>>also, I see most of the original discussion, though about Vegan or Not, focuses on meat. There is not much talk of dairy consumption, with much of the world not able to tolerate it well. Why dairy? We certainly don't need to consume another species to appease the USDA, Those cows produce similar waste as those grown only for beef, and being injected with antibiotics and rBGH/rBST make the excrement perhaps even more of a burden.

  36. #36 Elsa Meserlian 07 Feb 11

    What about the Vegan products?

    I'm sorry to divert a bit from the current debate. But I can't help but notice no one has made reference to the Vegan products which are extracted from almonds, sory, rice etc. Aren't they difficult to manufactor, hence cause more Carbon emissions? unfortunately I'm not informed enough on the specific topic of vegan products manufactoring, if anyone has the stats on it I'd like to know myself (given they're from a reliable source).

    Just a thought provoking idea really. I visited a vegan friend in new york who took me to all sorts of places that sold vegan ice cream and vegan cheese, and I couldn't but help think how much energy it would require to make a creamy texture from almonds?

  37. #37 Michael Irvine 19 Feb 11


    I am a pragmatic, tolerant vegetarian on environmental grounds. It is interesting to watch the debate unfold above. It is nearly impossible to have an objective, cool headed debate on whether your chosen diet is the right one because our diet is literally what we are. So some of the expletive- laced comments above should come as no surprise.
    First of all, despite all the impassioned arguments to the contrary (by, for example Lierre Keith in ’The Vegetarian Myth’) the logic is just unassailable- eating low down on the food chain is good for the planet. Sorry if it's a cliche, but it's true. I'm so tired of hearing about all the insects killed by plows, the environmental destruction caused by agriculture, pesticides, etc.... Growing all those crops to fatten cattle simply multiplies the destruction. Much better to grow your food-as sustainably as possible- and eat it yourself.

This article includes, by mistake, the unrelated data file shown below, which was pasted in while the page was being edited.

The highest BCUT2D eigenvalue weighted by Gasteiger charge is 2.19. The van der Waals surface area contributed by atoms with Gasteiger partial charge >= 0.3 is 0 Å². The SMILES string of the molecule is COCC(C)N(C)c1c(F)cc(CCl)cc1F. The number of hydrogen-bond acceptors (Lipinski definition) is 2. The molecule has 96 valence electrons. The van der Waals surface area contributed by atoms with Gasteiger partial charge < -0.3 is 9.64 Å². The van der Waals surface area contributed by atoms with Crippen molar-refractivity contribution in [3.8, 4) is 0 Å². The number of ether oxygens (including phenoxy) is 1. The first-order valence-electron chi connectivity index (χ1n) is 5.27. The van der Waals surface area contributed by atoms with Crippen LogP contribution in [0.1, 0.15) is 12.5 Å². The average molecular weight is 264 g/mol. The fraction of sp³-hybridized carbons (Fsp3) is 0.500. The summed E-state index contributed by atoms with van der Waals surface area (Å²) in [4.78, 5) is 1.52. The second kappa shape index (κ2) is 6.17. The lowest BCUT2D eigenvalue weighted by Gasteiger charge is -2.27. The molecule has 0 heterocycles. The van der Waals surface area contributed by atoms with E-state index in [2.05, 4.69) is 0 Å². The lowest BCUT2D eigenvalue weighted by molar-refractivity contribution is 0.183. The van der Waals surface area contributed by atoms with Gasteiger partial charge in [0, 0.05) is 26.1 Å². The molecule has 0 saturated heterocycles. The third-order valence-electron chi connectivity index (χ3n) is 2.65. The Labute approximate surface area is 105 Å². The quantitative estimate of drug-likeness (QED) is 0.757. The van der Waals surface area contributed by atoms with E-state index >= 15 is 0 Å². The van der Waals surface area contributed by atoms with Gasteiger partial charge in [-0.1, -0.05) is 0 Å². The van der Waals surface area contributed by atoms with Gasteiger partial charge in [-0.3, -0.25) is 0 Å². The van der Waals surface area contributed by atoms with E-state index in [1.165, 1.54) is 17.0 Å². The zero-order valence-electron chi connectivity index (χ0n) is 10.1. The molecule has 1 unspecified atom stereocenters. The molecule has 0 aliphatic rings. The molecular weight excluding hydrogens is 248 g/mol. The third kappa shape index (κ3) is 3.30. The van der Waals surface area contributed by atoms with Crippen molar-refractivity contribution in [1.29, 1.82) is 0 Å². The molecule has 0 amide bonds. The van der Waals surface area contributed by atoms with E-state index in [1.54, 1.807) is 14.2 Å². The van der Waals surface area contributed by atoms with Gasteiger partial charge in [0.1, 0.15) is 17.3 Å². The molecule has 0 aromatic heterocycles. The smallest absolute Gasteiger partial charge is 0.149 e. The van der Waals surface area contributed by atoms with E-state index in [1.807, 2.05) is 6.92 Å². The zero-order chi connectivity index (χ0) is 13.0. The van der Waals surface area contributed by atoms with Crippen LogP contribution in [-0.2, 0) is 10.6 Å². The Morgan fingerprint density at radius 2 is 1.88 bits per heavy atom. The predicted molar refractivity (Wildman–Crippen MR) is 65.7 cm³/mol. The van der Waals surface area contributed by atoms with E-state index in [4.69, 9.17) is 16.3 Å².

Carnivore apologists, at least those ethical enough to recognize the moral and environmental criminality of factory farming, counter that animals should be raised on their natural diet of grass, on pastureland unsuitable for anything else. This argument is sound in parts of the world where this actually happens. When I lived in the Horn of Africa where nothing grows but thorntrees, their thorny leaves stripped by goats, vegetarianism not only made no sense but was incompatible with life. I gladly ate meat because it was the only sensible choice. That has nothing to do with the food production system in the rest of the world, where the US Great Plains and the great swaths of Amazonia that fall to the axe every day are just sprawling corn and soy factories for factory farmed animals. And as Jonathan Safran-Foer, quoted above, has said in his book ’Eating Animals’, try telling your dinner host that you only eat sustainably and compassionately raised meat. You won't be invited back. No-one bats an eye if you politely pass on the porkchops as a vegetarian. This isn't a trivial point. I will not adopt a diet or lifetyle that reeks of self righteousness.